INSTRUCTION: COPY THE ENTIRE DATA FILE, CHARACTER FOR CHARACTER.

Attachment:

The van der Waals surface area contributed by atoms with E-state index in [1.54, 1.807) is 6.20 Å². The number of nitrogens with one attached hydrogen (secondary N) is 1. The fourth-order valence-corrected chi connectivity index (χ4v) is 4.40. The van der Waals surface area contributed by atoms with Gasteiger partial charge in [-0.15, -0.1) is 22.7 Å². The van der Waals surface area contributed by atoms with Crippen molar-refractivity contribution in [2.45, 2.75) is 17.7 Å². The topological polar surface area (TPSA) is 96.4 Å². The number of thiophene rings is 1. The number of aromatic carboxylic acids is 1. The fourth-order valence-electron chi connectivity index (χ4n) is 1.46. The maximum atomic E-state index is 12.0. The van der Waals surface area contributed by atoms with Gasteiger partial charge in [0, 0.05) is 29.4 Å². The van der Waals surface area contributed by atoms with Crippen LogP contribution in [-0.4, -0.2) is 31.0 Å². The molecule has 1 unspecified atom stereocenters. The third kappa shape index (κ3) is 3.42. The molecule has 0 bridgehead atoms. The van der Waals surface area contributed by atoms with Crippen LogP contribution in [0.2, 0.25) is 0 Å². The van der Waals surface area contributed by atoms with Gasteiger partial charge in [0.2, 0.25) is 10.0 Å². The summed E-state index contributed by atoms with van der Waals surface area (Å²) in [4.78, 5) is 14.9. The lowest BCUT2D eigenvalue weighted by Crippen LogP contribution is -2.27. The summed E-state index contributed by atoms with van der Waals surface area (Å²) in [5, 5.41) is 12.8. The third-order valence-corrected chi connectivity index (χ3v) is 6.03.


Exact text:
The van der Waals surface area contributed by atoms with E-state index in [1.54, 1.807) is 6.20 Å². The number of nitrogens with one attached hydrogen (secondary N) is 1. The fourth-order valence-corrected chi connectivity index (χ4v) is 4.40. The van der Waals surface area contributed by atoms with Gasteiger partial charge in [-0.15, -0.1) is 22.7 Å². The van der Waals surface area contributed by atoms with Crippen molar-refractivity contribution in [2.45, 2.75) is 17.7 Å². The topological polar surface area (TPSA) is 96.4 Å². The number of thiophene rings is 1. The number of aromatic carboxylic acids is 1. The fourth-order valence-electron chi connectivity index (χ4n) is 1.46. The maximum atomic E-state index is 12.0. The van der Waals surface area contributed by atoms with Gasteiger partial charge in [0, 0.05) is 29.4 Å². The van der Waals surface area contributed by atoms with Crippen LogP contribution in [-0.4, -0.2) is 31.0 Å². The molecule has 1 unspecified atom stereocenters. The third kappa shape index (κ3) is 3.42. The molecule has 0 bridgehead atoms. The van der Waals surface area contributed by atoms with Crippen LogP contribution in [0.2, 0.25) is 0 Å². The van der Waals surface area contributed by atoms with Gasteiger partial charge in [0.2, 0.25) is 10.0 Å². The summed E-state index contributed by atoms with van der Waals surface area (Å²) in [4.78, 5) is 14.9. The lowest BCUT2D eigenvalue weighted by Crippen LogP contribution is -2.27. The summed E-state index contributed by atoms with van der Waals surface area (Å²) in [5, 5.41) is 12.8. The third-order valence-corrected chi connectivity index (χ3v) is 6.03.